Workforce | Skills

Mazzucato: building purposeful collaboration with purpose driven organisations

Tackling wicked societal problems requires state, business and finance to collaborate, take risks and listen to social movements, international economist, Mariana Mazzucato has told a CEDA audience.

Speaking in Melbourne, Ms Mazzucato who is the Chair in the Economics of Innovation and Public Value at the University College London discussed driving value through collaboration and stakeholder engagement. 

“Will the financialised business sector, the financialised financial sector and a depressed public sector get us to shape ourselves in such a way that we really can build a purposeful collaboration with purpose driven organisations?  I think not,” she said. 

“We need the state, we need business, we need the financial sector, we need to be listening to the social movements in civil society, and only then can we really be proud of ourselves that at least we tried…as a humanity to tackle those very difficult problems which we should be tackling together,” she said. 

“Start with the Sustainable Development Goals. Turn them into missions at the city level, at the regional level, at the national level, and of course at the international level – things like getting the plastic out of the ocean – and really drive through. 

“Think about how to use the fall gamma of government instruments to crowd in that experimentation and exploration.

“(Get) real stakeholder engagement to frame these missions in interesting ways – in academia, getting the poets, the humanities, the social sciences, not just the STEM subjects – (and) really to then design it in interesting ways that require cross sector or cross actor and cross disciplinary investments…using the tools to again crowd in this multiple bottom up experimentation.

“Top down stuff doesn't work – the Soviet system did not work for innovation – but you still need a direction.  Fully bottom up doesn’t work.”

Speaking on the state, Ms Mazzucato said civil servants have been trained in problematic ways.  

“Civil servants are not told to be hungry and foolish…which is normal right, trial and error, and error, and error - that's how you learn,” she said.

“It doesn't necessarily incentivise thinking big as you do when you go get an MBA, strategic management decision sciences, organisational behaviour, all this really cool stuff.”  

Ms Mazzucato said we need to reframe how we discuss challenges, including in language choice.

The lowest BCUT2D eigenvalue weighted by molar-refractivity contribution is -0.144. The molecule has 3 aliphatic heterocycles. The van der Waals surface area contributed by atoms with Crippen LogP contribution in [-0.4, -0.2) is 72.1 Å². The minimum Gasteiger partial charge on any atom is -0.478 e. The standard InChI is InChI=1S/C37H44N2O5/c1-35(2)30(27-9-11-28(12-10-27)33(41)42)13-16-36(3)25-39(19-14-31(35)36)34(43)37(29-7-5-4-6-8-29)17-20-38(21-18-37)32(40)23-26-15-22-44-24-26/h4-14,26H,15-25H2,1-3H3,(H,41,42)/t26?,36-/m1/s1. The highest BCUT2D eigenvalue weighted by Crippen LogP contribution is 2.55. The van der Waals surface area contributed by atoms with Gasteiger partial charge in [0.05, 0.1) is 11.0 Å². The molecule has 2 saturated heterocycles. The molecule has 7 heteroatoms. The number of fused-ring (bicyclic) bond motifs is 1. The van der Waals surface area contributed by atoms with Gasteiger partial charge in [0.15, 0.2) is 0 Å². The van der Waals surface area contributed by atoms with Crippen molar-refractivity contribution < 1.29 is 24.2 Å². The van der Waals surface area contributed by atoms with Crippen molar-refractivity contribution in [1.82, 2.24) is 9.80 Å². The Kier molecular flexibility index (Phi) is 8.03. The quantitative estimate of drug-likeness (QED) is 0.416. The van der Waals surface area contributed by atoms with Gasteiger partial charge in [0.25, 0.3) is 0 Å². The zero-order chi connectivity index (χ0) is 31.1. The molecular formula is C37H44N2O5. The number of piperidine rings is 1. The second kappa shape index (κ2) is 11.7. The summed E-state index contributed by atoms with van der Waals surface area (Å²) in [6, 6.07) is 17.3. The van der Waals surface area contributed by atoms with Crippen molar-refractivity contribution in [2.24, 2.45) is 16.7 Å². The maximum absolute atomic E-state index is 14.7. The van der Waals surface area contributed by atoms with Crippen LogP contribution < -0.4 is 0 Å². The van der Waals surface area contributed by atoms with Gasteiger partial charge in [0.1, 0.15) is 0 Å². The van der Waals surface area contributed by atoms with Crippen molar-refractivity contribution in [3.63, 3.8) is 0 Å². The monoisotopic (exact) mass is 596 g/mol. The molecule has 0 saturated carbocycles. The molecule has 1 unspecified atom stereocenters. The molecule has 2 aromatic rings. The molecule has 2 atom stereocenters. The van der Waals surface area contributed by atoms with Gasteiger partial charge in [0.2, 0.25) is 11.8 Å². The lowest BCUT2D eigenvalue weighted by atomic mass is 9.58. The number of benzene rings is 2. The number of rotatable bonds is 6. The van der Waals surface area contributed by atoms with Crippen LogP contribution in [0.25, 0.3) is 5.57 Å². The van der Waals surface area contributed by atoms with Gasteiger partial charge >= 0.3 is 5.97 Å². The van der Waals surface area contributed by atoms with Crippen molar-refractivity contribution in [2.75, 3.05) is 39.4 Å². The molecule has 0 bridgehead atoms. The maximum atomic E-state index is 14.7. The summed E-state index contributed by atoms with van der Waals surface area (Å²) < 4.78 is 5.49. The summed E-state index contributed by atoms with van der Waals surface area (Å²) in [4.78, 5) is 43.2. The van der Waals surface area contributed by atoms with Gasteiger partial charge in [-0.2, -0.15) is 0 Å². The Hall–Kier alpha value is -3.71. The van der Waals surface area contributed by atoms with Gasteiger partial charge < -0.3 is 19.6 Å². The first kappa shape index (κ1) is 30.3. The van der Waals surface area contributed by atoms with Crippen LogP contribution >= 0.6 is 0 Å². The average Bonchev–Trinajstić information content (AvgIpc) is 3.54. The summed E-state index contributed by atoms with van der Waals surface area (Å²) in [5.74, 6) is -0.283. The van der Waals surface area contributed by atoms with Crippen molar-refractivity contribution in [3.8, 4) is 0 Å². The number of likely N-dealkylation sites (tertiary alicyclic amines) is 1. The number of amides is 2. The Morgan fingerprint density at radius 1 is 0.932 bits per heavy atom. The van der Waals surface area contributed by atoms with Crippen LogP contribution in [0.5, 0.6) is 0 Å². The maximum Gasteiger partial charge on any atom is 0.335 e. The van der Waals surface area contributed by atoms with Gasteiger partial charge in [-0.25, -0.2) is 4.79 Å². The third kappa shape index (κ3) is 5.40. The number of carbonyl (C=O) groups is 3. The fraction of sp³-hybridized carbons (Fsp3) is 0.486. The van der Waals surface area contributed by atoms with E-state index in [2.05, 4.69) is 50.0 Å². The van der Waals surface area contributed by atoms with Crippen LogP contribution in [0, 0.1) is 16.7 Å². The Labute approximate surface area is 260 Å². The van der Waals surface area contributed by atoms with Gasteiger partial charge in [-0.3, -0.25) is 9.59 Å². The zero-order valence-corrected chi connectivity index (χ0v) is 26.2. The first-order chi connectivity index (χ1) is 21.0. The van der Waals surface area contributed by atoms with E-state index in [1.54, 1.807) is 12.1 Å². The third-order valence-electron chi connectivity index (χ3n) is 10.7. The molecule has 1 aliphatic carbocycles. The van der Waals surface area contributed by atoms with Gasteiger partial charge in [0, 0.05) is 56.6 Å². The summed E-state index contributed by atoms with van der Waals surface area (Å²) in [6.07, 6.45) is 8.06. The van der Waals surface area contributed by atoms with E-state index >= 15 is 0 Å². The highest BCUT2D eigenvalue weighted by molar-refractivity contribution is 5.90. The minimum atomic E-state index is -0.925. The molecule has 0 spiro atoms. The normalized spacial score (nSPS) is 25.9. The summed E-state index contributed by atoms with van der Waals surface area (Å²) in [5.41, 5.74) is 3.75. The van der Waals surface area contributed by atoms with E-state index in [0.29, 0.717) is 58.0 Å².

“This is people like us who think we're smart: we need to de-risk and facilitate and enable.  Facilitate - if you're in a marriage and one is facilitating the other it ain't going to end well, it's going to be probably a little - well at least it will be boring,” she said. 

“We hear this kind of stuff all the time, especially in The Economist: yeah invest in some skills, infrastructure, education, horizontal conditions, and then get the hell out of the way for the really cool things to happen in industry…this constant portrayal of the cool industrialists or entrepreneurs on one side and the boring Kafkian bureaucrats.

“The portfolio, the different types of investments you need to make, are going to be risky.

“You're going to have to take on difficulties, that's why I don't like the word ‘facilitation’.  You should really think with all these different actors including civil society ‘what are the difficulties ahead and how can we share those responsibilities, get the right collaborations?’."

“The stories we're telling are very much part of the problem and they also justify the way that we think about the rewards or taxation.  

“We need ambitious public policies that are not just throwing money around kind of randomly – a bit for SMEs, a bit of infrastructure there, a bit of science policy there – and then think miracles are going to happen.  

“But really learn from those ambitious policies that in the past actually got business to see new opportunities and to increase that investment.  

“This is really important, today where profits are at record levels worldwide: the profit share is very high, labour share is very low, but investment is low.”